The Norton’s “American Modernism” Exhibit Exalts in Inventive Freedom

Once I would consider essentially the most influential interval for nonrepresentational American artwork, my psychological beeline tended to zip to the post-World Struggle II growth, and the coterie of largely white males making muscular work that shook up the established order: Johns and Rothko and de Kooning and Pollock and Stella, and on and on.

Maybe the chief success of the Norton Museum’s exceptional new exhibition “On the Daybreak of a New Age: Early Twentieth-Century American Modernism” is that it turns again the clock, revealing extra progenitors to the postwar renegades than most of us in all probability knew existed. Culling its work from the Whitney Museum of American Artwork’s assortment, and focusing solely on the interval of 1900 to 1930, “On the Daybreak of a New Age” lives as much as its wondrous and aspirational title.

There are immediately acquainted names from this era, to make certain: Most appreciators of the visible arts learn about Georgia O’Keeffe and Man Ray, who’re duly represented on the Norton. However the novelty of this curated survey is the extra obscure figures it exalts, revealing that within the a long time main as much as the daring disrupters of the ‘50s, unsung artists have been testing waters removed from the shore of realism, and certainly laying the groundwork for what was to come back.

In truth, these works nonetheless really feel daring as we speak. There’s no higher approach to describe Stanton MacDonald-Wright—whose 1918 “Oriental – Synchrony in Blue-Inexperienced” suggests a goulash of geometric shapes, as if seen via a kaleidoscope in a dream—as an artist on the vanguard of the brand new. The identical may be mentioned of E.E. Cummings, clearly as formidable a painter as he was a poet: His “Noise Quantity 13” is a phantasmagoric imaginative and prescient by which spiraling shapes and little eyeballs swirl intoxicatingly round a central white vortex. Each bit as impactful is Max Weber’s “Chinese language Restaurant,” a exact mishmash—a managed busyness—of layer atop layer, suggesting its title topic solely inasmuch as a jazz instrumentalist’s flights of improvisation mirror the names given to their composition.

“Portray” by Patrick Henry Bruce

There may be sufficient number of tone, texture and approach in “On the Daybreak of a New Age” that its collective sensation is considered one of a fracturing, with universally accepted types splintering into private, individualized visions of the world. The Op Artwork motion would take maintain within the Sixties, however Patrick Henry Bruce’s anonymously titled “Portray” from this exhibition forecasts its eye-tricking tendency. His shapes, like a still-life of discarded youngsters’s blocks, supply the phantasm of 3D picture.

“Woods in Autumn” by William Zorach

With its heightened colours, Oscar Bluemner’s “Area Motive, A New Jersey Valley” favors a vivid, comic-book-style expressionism. In William Zorach’s “Woods in Autumn,” his title panorama seems to be melting, as if the spectator have been briefly dosed with LSD. Albert Bloch’s “Mountain” is its personal hallucinogenic imaginative and prescient, exhibiting us a traveler as the one darkish mass getting into a realm of hills and mountains divorced from the true colours of Mom Nature. Carl Newman’s “Bathers” is a equally Edenic imaginative and prescient however is even perhaps bolder: He paints a rainbow as a fixture as everlasting as his mountain and lakes, in essence capturing what artwork can accomplish that properly: solidify the ephemeral.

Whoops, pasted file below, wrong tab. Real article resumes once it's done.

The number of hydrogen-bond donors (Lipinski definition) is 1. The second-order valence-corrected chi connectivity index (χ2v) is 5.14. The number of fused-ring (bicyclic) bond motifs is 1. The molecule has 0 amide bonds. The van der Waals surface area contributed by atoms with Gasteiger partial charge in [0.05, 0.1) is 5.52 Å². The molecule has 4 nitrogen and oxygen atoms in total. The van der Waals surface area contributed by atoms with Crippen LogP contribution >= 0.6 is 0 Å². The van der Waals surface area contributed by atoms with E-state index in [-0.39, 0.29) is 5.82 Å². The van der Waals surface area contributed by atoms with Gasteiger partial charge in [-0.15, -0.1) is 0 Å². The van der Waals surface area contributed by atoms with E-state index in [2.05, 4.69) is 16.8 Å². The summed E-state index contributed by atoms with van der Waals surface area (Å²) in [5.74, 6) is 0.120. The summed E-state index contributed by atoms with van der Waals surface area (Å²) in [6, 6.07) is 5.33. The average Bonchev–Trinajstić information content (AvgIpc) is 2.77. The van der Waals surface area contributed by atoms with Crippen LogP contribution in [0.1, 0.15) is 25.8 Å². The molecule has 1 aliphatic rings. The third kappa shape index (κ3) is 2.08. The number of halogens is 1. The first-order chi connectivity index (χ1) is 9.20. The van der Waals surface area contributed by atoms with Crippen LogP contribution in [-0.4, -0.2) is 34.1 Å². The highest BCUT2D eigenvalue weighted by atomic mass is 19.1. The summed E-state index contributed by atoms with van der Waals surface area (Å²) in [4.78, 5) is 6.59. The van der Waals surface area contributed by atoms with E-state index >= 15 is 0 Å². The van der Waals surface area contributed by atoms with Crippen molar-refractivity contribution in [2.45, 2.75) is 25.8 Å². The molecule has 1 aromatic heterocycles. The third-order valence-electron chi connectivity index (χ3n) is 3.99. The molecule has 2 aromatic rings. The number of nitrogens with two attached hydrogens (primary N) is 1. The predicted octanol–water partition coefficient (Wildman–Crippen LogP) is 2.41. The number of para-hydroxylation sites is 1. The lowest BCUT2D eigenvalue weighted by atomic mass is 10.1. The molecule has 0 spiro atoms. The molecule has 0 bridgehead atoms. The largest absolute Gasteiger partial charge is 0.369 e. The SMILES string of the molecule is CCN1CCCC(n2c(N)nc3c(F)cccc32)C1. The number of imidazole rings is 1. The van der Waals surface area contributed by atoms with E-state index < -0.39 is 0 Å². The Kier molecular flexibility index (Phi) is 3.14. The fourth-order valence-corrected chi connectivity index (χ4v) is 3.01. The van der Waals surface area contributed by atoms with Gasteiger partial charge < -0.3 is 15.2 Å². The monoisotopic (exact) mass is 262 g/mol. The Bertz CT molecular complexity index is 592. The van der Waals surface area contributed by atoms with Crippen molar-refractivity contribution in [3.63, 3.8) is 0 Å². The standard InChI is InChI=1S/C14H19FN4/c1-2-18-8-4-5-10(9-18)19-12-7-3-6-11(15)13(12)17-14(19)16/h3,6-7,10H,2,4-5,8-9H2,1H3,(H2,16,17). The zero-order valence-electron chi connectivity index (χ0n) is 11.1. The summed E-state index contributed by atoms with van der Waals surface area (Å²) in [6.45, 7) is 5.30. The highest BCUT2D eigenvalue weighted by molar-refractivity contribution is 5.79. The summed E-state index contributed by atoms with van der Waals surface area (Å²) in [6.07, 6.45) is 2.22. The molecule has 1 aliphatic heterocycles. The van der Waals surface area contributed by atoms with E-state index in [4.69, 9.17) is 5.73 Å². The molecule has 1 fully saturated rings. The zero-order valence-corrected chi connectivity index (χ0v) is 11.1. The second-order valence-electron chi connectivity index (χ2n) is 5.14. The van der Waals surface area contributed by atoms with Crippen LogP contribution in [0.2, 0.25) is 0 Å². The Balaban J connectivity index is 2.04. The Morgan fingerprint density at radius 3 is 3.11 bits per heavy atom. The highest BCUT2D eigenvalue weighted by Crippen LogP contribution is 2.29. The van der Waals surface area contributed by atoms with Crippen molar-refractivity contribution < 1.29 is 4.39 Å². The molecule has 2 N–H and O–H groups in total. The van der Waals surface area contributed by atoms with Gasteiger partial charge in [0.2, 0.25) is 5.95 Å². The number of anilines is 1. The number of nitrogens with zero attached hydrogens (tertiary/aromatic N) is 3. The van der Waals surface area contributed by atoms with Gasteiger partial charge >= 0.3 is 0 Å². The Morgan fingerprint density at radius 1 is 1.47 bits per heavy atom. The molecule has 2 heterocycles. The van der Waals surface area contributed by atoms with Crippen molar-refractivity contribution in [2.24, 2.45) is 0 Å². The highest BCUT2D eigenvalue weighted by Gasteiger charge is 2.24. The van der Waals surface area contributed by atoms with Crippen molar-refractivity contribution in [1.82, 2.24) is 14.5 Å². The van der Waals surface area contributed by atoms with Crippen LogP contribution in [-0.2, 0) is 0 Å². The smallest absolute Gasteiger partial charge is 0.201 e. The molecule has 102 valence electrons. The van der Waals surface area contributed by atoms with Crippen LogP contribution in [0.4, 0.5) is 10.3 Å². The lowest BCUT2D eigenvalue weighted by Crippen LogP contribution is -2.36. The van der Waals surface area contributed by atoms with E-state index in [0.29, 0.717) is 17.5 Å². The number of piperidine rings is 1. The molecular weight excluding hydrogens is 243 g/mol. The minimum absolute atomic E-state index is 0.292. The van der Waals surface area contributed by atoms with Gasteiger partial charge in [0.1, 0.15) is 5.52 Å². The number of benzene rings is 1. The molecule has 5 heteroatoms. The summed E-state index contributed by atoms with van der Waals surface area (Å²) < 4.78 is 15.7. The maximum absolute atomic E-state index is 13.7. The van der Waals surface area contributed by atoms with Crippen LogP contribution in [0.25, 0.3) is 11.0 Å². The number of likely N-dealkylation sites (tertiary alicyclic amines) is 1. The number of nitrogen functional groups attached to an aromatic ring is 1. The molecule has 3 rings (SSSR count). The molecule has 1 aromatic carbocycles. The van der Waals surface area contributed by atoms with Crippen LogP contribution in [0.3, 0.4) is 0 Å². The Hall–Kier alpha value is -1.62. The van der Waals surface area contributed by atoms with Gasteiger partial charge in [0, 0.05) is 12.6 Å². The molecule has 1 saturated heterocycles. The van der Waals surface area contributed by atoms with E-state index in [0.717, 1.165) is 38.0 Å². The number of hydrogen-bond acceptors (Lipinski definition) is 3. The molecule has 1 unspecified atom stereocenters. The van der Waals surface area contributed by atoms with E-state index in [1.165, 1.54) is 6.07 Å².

Ben Benn’s “Cowboy and Horse”

When there are human kinds in “On the Daybreak of a New Age,” they’re typically deconstructed in a method or one other, as in Charles G. Shaw’s pleasant “Self-Portrait,” a blocky cubist rendering of his visage. Ben Benn’s “Cowboy and Horse,” with its shrouded black-hatted determine atop a white horse, performs with colour distinction and western mythology. So does Henry Fitch Taylor’s “The Parade,” one other cubist tackle an abstracted rider and equine.

Whereas work dominate the exhibition, placing examples of different media embrace Richmond Barthe’s “African Dancer,” a sculpture of the title determine in a state of ecstatic rhythm; Elie Nadelman’s “Spring,” a bronze reduction; and a complete Tarot deck illustrated by Pamela Colman Smith.

Georgia O’Keeffe’s “Black and White”

Even the acquainted artists on this exhibition yield new insights. Removed from a extra quintessential picture of undulating flower petals or a New Mexican panorama, Georgia O’Keeffe’s “Black and White” is stark however no much less transfixing. A textbook examine in shading and perspective, the picture resembles a paper airplane hurtling right into a mysterious cosmos.

If there’s one phrase to embody all the things on this multifaceted exhibition, it might be free. These artists championed a brand new manner of seeing past the drained representational realism of generations previous, working maybe from their thoughts’s eyes, from their third eyes, from their unconscious. Nevertheless inspiration struck, their inventive kismet is a present to us all.

“On the Daybreak of a New Age” runs via July 16 at Norton Museum of Artwork, 1450 S. Dixie Freeway, West Palm Seashore. Admission to this particular exhibition is $5, plus a basic admission ticket. For info, name 561/832-5196 or go to

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